It's that time of year again, when thousands and thousands of turkeys come lurking into our midst.
Given it's been the sacrificial lamb, I mean, dish, this time of year for centuries, at least in North America and the U.K., it's pretty likely you're going to be joining in a taste of Thanksgiving turkey somewhere, somehow this holiday weekend.
It might get reinterpreted as a turkey sandwich with cranberry sauce from your favourite deli, or a lovely Mexican-style turkey stew. (Wild turkey meat was traditionally big in what is now Mexico; in fact, the peoples of Mesoamerica first domesticated wild turkeys).
However you have it, enjoy, for not only does turkey taste great - especially the dark meat, which for some unfathomable reason Canadians prefer not - it's good for you, too: relatively low in fat, high in protein and a good source of minerals and vitamins.
It also contains some tryptophan, which has a mellowing, sleep-inducing effect on your pineal gland, but so do a lot of other foods as well, such as shrimp, tuna, halibut and even beef.
It's far more likely you'll fall asleep after your Thanksgiving dinner from, A., too much food and booze or, B., boring dinner conversation. I can't do much about A., but when it comes time for festive conversation, you can easily assemble your own take on all things "turkey" and "Thanksgiving" from the offerings below, with apologies to Harper's magazine.
•Average number of turkeys Nesters Food Market in Whistler sells at Thanksgiving: 700
•Average number of servings produced from an averaged sized turkey (not including leftovers): 8
•Number of servings of turkey in Whistler whipped up from turkeys from Nesters alone: 5,600
•Year that the Pilgrims held a Thanksgiving dinner in New England in the horseshoe-shaped bay surrounding what is now Cape Cod: 1620
•Ordinal position of the Pilgrim's 1620 Thanksgiving dinner, as mythologized in Canada and the U.S.: 1st
•Year that English explorer, Martin Frobisher, who had been trying to find a northern passage to the Orient but failed, held a formal ceremony in what is now called Newfoundland to give thanks for surviving the long journey: 1578
•Year that Canada's government declared "A Day of General Thanksgiving to Almighty God for the bountiful harvest with which Canada has been blessed ... to be observed on the second Monday in October": 1957
•Farm cash receipts in Canada from turkey in 2006 (the last available census data from Statistics Canada): $278.5 million
•Number of turkeys consumed on Christmas Day, 2009, in the U.K.: 7.7 million
•Number of turkeys on farms across farms in Canada in 2006: 7.7 million
•Number of farms with turkeys that same year: Approximately 3,200, down about one quarter since the previous census in 2001
•Number of kilograms of turkey those 7.7 million turkeys produced (live weight): 188.7 million
•Average number of kilograms of boneless turkey meat consumed in Canada each year, on a per capita basis: 2.2
•Percentage increase in this amount is since the late 1970s: 0
•Percentage that chicken consumption has increase in Canada over the last 20 years: 50, making it the second most popular meat after beef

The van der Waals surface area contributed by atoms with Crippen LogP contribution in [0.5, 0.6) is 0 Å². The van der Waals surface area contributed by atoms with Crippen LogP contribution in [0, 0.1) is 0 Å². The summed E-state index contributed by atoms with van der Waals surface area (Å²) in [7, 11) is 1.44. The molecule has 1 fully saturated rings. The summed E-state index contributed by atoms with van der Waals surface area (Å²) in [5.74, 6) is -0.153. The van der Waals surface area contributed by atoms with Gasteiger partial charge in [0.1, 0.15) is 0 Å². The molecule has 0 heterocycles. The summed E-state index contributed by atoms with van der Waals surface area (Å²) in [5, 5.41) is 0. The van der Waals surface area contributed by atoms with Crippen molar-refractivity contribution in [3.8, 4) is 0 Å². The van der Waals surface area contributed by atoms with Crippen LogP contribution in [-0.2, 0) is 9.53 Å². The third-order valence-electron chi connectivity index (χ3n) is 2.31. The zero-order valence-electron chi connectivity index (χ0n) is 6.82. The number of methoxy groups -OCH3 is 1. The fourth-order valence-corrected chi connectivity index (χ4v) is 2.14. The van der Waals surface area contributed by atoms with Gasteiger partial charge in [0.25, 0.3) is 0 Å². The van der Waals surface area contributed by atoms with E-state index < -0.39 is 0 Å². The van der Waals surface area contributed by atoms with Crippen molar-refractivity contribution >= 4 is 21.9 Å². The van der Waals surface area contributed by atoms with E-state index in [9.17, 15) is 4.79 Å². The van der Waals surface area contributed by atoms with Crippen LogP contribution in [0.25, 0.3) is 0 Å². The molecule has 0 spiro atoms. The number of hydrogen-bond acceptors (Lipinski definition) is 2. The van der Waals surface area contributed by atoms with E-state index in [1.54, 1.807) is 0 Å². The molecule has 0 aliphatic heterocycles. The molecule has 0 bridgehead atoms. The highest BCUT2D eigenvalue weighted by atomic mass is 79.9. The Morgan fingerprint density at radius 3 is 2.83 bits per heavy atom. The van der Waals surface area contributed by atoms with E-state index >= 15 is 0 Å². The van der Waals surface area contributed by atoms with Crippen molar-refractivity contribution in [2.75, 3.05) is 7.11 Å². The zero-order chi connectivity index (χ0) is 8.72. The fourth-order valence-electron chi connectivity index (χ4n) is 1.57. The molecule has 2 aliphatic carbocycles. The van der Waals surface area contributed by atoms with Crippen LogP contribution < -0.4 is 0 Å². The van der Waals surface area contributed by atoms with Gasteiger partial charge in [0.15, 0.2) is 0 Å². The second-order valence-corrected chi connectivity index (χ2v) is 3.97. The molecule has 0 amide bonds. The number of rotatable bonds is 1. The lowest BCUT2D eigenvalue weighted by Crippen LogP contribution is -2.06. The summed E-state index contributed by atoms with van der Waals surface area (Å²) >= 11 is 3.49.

•Ontario's ranking in turkey production in Canada: No.1
•Average number of turkeys living on each farm in Canada on Census Day, 2006: 2,400
•Range of provincial averages for turkey farm populations: A few hundred to over 4,000
•Number of turkeys living on the largest turkey farm in Canada on Census Day, 2006: 55,806
•Average flock size on large turkey farms in Canada: More than 15,000
•Average number of turkeys living on small farm operations, suited for home consumption and small local markets: 21
•Number of kilograms of turkey meat exported in 2006, most of it dark meat since the domestic market is primarily for white meat: 27.2 million
•Ranking of export markets South Africa and the U.S. hold for Canadian turkey meat: No. 1 and 2, respectively
•Percentage equivalent of domestic production that Canada's turkey imports amounted to in 2006: 5.5
•Number of terms generally used to describe the turkey market: 4, namely "hens" for females, "toms" for males, "broilers" for whole birds (also labeled as "young turkeys" for consumers), and "breeders" for hens and toms used to produce fertilized eggs
•Number of weeks it takes to mature the average broiler or young turkey in Canada: 10-12
•Average weight of these birds, in kilograms: Less than 6.2
•Average number of weeks it takes to mature a tom turkey: 17-20
•Average weight of a tom turkey, in kilograms: 10.8, and up
•Number of days, on average, that a turkey egg incubates: 28
•Average age, in days, of a baby turkey, called a poult, when it's separated from it's mother and sent to a turkey farm: 1
•Number of kilograms of feed it takes, on average, to raise a 14-kg tom turkey: About 38
•Decade that the turkey breed of choice in Canada, the Broad Breasted White, became available through selective breeding: 1960s
•Time period that hunting and loss of habitat severely impacted North America's wild turkey populations: Early 20th century
•Number of wild turkeys estimated in North America in the early 1970s: 1.3 million
•Number of wild turkeys estimated in North America today: 7 million
•Date that wild turkey re-introduction programs began in North America: 1940s
•Number of tons of turkey litter (droppings mixed with bedding material) that a power plant in Minnesota uses annually to generate 55 megawatts of power: 500,000
Glenda Bartosh is an award-winning freelance writer who really doesn't like giblets in her turkey stuffing.